Size: 330 ml
ABV: 7.2 %
The Abdij van Roosenberg, or as it is most commonly known – the Abbey of Waasmunster is a strikingly post-modern complex which sits in the East Flanders countryside just a stones throw from the A14. This is in actual fact the third incarnation of the Abdij van Roosenberg, and the original ‘Monte Rosarium’ depicted beautifully on the beers label was the first. In 1237 the nuns of the convent of ‘Les Prez Prochins’ began the rich history on the orders of the Tournai bishop Walter of Marvis. The Abbey was plagued with plunderings throughout the Middle Ages – 1379 and 1459 saw it destroyed by the people of Ghent, and in 1578 by the Calvinists. It succumbed to fire in 1419 and was completely destroyed again 1797.
Following the French Revolution, the Abbey was eventually reformed in 1831 and became known as Roosenberg II, before it was finally reformed again in 1975 in its current guise – Roosenberg III. The name of the Abbey translates as the Rose Mountain and is currently a far cry from the one depicted on the label.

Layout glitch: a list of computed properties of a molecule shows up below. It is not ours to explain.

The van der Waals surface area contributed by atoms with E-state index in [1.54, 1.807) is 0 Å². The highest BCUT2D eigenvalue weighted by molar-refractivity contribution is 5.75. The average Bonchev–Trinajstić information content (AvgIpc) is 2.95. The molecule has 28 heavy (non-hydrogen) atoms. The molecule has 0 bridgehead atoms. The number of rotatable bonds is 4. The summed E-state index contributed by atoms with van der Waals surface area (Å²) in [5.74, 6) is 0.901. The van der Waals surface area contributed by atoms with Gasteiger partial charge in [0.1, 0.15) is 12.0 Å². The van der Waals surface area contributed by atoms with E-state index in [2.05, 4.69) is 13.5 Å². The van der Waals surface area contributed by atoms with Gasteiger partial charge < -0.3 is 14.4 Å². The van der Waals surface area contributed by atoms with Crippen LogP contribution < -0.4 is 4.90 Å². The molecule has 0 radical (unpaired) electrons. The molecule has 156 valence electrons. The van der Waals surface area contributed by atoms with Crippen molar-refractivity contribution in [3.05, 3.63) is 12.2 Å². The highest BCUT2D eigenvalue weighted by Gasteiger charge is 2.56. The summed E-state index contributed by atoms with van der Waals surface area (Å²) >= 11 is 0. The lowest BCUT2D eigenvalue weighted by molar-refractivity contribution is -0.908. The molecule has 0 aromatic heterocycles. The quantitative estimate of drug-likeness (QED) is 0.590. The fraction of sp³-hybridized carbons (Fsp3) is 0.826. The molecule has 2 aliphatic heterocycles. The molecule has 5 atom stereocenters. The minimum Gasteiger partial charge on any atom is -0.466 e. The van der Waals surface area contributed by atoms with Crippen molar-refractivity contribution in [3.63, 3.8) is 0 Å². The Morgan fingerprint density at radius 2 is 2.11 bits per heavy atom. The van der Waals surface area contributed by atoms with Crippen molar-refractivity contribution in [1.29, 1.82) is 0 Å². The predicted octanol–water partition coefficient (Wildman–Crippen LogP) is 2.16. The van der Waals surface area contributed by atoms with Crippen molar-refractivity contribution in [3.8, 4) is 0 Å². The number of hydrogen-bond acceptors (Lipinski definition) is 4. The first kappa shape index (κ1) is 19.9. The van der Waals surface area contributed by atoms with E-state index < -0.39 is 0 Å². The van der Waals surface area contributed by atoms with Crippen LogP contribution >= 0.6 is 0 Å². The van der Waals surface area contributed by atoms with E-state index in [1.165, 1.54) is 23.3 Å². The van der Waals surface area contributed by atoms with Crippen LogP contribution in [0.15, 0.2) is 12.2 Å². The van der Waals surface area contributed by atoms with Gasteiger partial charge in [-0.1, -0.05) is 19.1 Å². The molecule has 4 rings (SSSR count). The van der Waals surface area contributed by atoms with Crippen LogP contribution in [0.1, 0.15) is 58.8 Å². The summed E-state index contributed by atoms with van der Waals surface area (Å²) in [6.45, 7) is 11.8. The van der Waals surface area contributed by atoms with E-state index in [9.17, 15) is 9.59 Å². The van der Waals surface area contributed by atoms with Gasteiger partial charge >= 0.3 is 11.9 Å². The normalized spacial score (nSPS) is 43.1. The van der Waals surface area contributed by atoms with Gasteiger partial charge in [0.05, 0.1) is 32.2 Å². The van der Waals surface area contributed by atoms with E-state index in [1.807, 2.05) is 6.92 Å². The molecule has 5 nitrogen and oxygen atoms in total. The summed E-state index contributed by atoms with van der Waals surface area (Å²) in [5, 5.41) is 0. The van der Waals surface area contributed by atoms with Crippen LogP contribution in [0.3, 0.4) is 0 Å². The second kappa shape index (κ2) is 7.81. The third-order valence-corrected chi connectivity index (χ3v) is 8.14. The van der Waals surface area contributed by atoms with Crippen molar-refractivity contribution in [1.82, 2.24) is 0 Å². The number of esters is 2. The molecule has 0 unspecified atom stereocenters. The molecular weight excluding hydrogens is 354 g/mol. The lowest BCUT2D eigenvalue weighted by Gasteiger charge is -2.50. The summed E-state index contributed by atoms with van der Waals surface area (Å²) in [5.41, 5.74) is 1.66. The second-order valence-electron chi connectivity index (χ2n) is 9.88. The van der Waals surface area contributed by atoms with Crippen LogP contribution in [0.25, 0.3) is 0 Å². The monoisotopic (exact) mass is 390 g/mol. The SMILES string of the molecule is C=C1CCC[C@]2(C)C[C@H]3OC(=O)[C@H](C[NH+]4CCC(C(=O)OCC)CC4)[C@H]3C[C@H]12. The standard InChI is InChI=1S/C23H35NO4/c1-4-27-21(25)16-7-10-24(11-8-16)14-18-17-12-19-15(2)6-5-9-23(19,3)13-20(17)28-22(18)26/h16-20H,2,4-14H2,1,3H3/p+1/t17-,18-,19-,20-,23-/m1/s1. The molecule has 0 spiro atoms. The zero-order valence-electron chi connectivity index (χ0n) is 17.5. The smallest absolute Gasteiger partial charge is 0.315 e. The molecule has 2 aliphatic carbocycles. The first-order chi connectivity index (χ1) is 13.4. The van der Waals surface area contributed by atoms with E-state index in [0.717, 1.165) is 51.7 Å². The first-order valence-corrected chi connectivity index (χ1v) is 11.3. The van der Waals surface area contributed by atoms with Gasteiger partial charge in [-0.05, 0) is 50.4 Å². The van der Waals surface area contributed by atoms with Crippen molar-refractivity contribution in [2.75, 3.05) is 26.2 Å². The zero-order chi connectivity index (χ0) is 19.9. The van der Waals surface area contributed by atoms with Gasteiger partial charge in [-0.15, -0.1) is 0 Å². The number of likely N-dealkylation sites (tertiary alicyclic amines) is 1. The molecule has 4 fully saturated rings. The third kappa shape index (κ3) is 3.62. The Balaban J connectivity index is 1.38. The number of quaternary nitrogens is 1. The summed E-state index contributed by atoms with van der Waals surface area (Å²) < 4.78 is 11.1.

Van Steenberge brew the current beers linked to the abbey, however an original Abdij van Roosenberg beer existed which was brewed over time by the now defunct Thuysbaert brewery. This has proved a fairly contentious pilfering of a once famous brand of beer. The new beer is little known to Belgian beer drinkers, but is actually a surprisingly good beer which demonstrates immediate strength that holds right to the end. The head is as big as any drunk yet, and the colour rich and golden. Perhaps the only major downside was a bit too much back-flavour of copper in the after-taste. The bottle promises little but this is a good solid blonde I would recommend.